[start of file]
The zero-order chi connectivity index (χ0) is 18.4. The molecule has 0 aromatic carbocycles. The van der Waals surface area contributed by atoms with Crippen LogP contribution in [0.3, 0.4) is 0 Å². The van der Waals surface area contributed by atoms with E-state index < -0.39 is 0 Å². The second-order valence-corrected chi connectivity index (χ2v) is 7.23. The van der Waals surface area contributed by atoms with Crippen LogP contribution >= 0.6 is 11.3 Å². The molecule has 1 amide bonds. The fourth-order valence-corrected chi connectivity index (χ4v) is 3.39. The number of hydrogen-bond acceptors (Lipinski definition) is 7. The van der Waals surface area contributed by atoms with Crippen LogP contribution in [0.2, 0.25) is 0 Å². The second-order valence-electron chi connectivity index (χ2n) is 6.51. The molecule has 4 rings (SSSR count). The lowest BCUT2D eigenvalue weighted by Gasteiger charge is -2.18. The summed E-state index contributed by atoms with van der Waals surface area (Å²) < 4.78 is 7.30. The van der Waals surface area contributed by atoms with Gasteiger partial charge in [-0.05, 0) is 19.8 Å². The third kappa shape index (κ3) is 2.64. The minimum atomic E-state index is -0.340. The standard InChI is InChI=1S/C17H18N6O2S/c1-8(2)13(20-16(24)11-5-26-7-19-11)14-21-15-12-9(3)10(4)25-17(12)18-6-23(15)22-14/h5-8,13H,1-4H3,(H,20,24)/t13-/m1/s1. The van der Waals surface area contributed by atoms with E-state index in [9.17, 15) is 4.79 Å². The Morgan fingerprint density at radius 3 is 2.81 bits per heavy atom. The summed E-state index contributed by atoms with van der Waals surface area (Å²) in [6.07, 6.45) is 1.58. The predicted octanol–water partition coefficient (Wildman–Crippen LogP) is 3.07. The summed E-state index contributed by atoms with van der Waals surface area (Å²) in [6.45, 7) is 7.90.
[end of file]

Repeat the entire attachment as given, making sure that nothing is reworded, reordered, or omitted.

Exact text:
The zero-order chi connectivity index (χ0) is 18.4. The molecule has 0 aromatic carbocycles. The van der Waals surface area contributed by atoms with Crippen LogP contribution in [0.3, 0.4) is 0 Å². The van der Waals surface area contributed by atoms with E-state index < -0.39 is 0 Å². The second-order valence-corrected chi connectivity index (χ2v) is 7.23. The van der Waals surface area contributed by atoms with Crippen LogP contribution >= 0.6 is 11.3 Å². The molecule has 1 amide bonds. The fourth-order valence-corrected chi connectivity index (χ4v) is 3.39. The number of hydrogen-bond acceptors (Lipinski definition) is 7. The van der Waals surface area contributed by atoms with Crippen LogP contribution in [0.2, 0.25) is 0 Å². The second-order valence-electron chi connectivity index (χ2n) is 6.51. The molecule has 4 rings (SSSR count). The lowest BCUT2D eigenvalue weighted by Gasteiger charge is -2.18. The summed E-state index contributed by atoms with van der Waals surface area (Å²) < 4.78 is 7.30. The van der Waals surface area contributed by atoms with Gasteiger partial charge in [-0.05, 0) is 19.8 Å². The third kappa shape index (κ3) is 2.64. The minimum atomic E-state index is -0.340. The standard InChI is InChI=1S/C17H18N6O2S/c1-8(2)13(20-16(24)11-5-26-7-19-11)14-21-15-12-9(3)10(4)25-17(12)18-6-23(15)22-14/h5-8,13H,1-4H3,(H,20,24)/t13-/m1/s1. The van der Waals surface area contributed by atoms with E-state index in [9.17, 15) is 4.79 Å². The Morgan fingerprint density at radius 3 is 2.81 bits per heavy atom. The summed E-state index contributed by atoms with van der Waals surface area (Å²) in [6.07, 6.45) is 1.58. The predicted octanol–water partition coefficient (Wildman–Crippen LogP) is 3.07. The summed E-state index contributed by atoms with van der Waals surface area (Å²) in [6.45, 7) is 7.90.